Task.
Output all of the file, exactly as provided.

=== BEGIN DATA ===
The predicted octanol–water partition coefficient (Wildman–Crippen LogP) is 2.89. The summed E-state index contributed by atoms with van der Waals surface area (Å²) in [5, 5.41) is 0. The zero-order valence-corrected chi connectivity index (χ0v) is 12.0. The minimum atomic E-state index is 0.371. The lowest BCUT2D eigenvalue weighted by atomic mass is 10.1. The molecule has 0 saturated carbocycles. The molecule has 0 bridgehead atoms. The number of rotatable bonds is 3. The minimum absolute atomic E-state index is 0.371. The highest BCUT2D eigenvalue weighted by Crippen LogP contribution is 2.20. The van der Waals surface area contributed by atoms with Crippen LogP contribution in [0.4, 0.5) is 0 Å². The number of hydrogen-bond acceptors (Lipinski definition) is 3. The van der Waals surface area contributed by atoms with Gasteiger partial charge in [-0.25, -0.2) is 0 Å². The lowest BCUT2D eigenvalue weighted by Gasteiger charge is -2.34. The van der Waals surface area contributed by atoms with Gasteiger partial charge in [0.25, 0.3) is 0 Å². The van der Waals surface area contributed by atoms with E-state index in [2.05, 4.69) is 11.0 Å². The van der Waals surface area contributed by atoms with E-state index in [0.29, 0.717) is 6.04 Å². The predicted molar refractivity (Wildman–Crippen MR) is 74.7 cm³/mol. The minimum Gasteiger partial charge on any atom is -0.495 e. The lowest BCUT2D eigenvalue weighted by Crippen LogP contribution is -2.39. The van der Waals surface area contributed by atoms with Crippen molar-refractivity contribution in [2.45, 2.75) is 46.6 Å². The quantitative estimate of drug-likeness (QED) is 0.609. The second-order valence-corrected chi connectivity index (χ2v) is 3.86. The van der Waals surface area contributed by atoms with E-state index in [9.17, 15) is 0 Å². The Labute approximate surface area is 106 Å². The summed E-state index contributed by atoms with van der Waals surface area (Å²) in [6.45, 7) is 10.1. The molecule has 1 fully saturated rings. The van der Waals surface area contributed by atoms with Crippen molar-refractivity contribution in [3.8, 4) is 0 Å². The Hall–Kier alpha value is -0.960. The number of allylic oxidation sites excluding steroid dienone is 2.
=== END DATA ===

The predicted octanol–water partition coefficient (Wildman–Crippen LogP) is 2.89. The summed E-state index contributed by atoms with van der Waals surface area (Å²) in [5, 5.41) is 0. The zero-order valence-corrected chi connectivity index (χ0v) is 12.0. The minimum atomic E-state index is 0.371. The lowest BCUT2D eigenvalue weighted by atomic mass is 10.1. The molecule has 0 saturated carbocycles. The molecule has 0 bridgehead atoms. The number of rotatable bonds is 3. The minimum absolute atomic E-state index is 0.371. The highest BCUT2D eigenvalue weighted by Crippen LogP contribution is 2.20. The van der Waals surface area contributed by atoms with Crippen LogP contribution in [0.4, 0.5) is 0 Å². The number of hydrogen-bond acceptors (Lipinski definition) is 3. The van der Waals surface area contributed by atoms with Gasteiger partial charge in [-0.25, -0.2) is 0 Å². The lowest BCUT2D eigenvalue weighted by Gasteiger charge is -2.34. The van der Waals surface area contributed by atoms with Gasteiger partial charge in [0.25, 0.3) is 0 Å². The van der Waals surface area contributed by atoms with E-state index in [2.05, 4.69) is 11.0 Å². The van der Waals surface area contributed by atoms with E-state index in [0.29, 0.717) is 6.04 Å². The predicted molar refractivity (Wildman–Crippen MR) is 74.7 cm³/mol. The minimum Gasteiger partial charge on any atom is -0.495 e. The lowest BCUT2D eigenvalue weighted by Crippen LogP contribution is -2.39. The van der Waals surface area contributed by atoms with Crippen molar-refractivity contribution in [2.45, 2.75) is 46.6 Å². The quantitative estimate of drug-likeness (QED) is 0.609. The second-order valence-corrected chi connectivity index (χ2v) is 3.86. The van der Waals surface area contributed by atoms with E-state index in [9.17, 15) is 0 Å². The Labute approximate surface area is 106 Å². The summed E-state index contributed by atoms with van der Waals surface area (Å²) in [6.45, 7) is 10.1. The molecule has 1 fully saturated rings. The van der Waals surface area contributed by atoms with Crippen molar-refractivity contribution in [3.8, 4) is 0 Å². The Hall–Kier alpha value is -0.960. The number of allylic oxidation sites excluding steroid dienone is 2.